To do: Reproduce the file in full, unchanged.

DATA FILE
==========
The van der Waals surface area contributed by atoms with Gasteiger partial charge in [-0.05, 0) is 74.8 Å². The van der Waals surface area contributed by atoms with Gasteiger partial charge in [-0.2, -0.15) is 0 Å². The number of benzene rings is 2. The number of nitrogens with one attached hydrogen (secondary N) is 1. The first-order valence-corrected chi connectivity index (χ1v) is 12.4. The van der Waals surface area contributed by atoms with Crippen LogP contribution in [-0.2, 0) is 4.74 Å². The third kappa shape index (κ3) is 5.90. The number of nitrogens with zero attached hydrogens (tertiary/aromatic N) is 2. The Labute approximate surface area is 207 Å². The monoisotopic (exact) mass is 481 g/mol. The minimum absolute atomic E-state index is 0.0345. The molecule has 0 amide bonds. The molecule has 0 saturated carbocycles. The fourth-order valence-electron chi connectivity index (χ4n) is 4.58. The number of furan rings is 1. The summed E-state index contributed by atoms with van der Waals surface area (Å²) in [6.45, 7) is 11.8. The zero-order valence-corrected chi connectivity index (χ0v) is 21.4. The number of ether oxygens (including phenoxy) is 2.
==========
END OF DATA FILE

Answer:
The van der Waals surface area contributed by atoms with Gasteiger partial charge in [-0.05, 0) is 74.8 Å². The van der Waals surface area contributed by atoms with Gasteiger partial charge in [-0.2, -0.15) is 0 Å². The number of benzene rings is 2. The number of nitrogens with one attached hydrogen (secondary N) is 1. The first-order valence-corrected chi connectivity index (χ1v) is 12.4. The van der Waals surface area contributed by atoms with Crippen LogP contribution in [-0.2, 0) is 4.74 Å². The third kappa shape index (κ3) is 5.90. The number of nitrogens with zero attached hydrogens (tertiary/aromatic N) is 2. The Labute approximate surface area is 207 Å². The monoisotopic (exact) mass is 481 g/mol. The minimum absolute atomic E-state index is 0.0345. The molecule has 0 amide bonds. The molecule has 0 saturated carbocycles. The fourth-order valence-electron chi connectivity index (χ4n) is 4.58. The number of furan rings is 1. The summed E-state index contributed by atoms with van der Waals surface area (Å²) in [6.45, 7) is 11.8. The zero-order valence-corrected chi connectivity index (χ0v) is 21.4. The number of ether oxygens (including phenoxy) is 2.